The Entrepreneur’s Corner

Did you know that right now, someone could be judging your company’s brand based on your email, website content or recent newsletter? After reading each piece, what impression do you think they have: a consistent, well-crafted brand experience or a disjointed story that fails to support any unified purpose?

Whether or not you’re directly involved in your company’s marketing or communications, every touchpoint you offer the marketplace affects your brand’s reputation. At Zuula Consulting, we find that while many companies have a thorough understanding of their visual brand (logos, colors and overall design standards), they frequently overlook another highly important component: the verbal brand.

A verbal brand unites and guides your messages’ content and personality so your audiences cohesively understand your company. From our perspective, an effective verbal brand must address three key components: your brand purpose, brand story and brand voice. Your brand purpose captures the reason why you’re in business and how you’re different than competitors. Knowing these details helps identify your brand story — the unified message expressing your company’s purpose. With those attributes established, you create your brand voice: the tone, personality and key phrases that share your brand story in all communication.

Together, these pieces build a solid brand experience where you reinforce exactly who your company is, what you value and why your audiences need you — with every communication. Without a succinct, powerful verbal brand, you risk confusing consumers with inconsistency, creating doubt about your company’s purpose and strength.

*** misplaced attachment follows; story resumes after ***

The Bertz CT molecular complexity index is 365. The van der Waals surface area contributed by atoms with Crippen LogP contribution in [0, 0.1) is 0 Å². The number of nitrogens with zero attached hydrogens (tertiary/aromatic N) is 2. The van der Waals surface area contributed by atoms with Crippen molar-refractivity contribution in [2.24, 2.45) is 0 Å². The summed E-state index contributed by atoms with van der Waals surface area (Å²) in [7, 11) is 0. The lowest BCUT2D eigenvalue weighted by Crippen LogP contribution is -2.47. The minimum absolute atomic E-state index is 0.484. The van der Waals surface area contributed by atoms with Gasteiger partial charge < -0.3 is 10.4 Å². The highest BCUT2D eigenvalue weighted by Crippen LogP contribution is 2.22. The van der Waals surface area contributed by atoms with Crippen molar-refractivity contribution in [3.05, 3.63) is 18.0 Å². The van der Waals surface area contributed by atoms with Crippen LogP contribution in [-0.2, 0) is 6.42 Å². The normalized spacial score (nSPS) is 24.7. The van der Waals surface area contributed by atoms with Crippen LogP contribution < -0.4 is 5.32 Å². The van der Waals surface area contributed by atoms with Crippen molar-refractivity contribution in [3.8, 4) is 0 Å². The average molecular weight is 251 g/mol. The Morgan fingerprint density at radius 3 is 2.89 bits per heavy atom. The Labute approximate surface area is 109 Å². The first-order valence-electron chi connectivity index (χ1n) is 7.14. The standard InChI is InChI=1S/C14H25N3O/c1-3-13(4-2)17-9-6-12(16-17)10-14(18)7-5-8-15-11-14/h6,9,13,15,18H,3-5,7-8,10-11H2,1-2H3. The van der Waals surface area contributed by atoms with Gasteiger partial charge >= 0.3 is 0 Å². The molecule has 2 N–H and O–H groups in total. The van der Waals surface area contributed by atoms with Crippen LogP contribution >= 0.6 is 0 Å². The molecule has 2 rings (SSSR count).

In fact, imagine your business is an actual person. And with every contact, their personality differs: One day they’re soft-spoken and demure; another day, charming and outgoing; and yet another day, abrasive and serious. At first, their inconsistencies confuse you. Eventually, your inability to understand them makes you question whether they’re dishonest. With distrust embedded, you now avoid seeing them at all.

The same goes for a business.

By communicating unified, accurate messages about your company, you fuel trust — and understanding of your brand — to consumers. When your company consistently meets (and exceeds) that trust, you develop solid brand loyalty.

And in today’s environment, trust is not easy to come by. According to the Harvard Business Review, 62 percent of adults in 20 countries trust corporations less since the recession hit. Diminished trust ultimately leads to lower brand value. Decrease the brand value, and you’re constantly challenged to differentiate yourself and reinforce your purpose.

So, in our time-crunched, recession-wary world, how do you effectively communicate value while engaging your audiences so they trust what you provide them?

Start by ensuring a common understanding unites all your communication with brand-focused messages that speak directly to your target market’s unique needs. For in the end, if you can’t move the market to choose your company over another, you risk losing them altogether. And when you look at companies with amazing loyalty behind them, such as Apple and Disney, your brand — and your customer’s experience — has the ability to last a lifetime.

Deanna Lorianni is co-owner and principal of Zuula Consulting, a writing firm specializing in verbal branding, copywriting and writing coaching. Contact her by e-mailing .(JavaScript must be enabled to view this email address), calling (804) 308-3194 or visiting http://www.zuulaconsulting.com.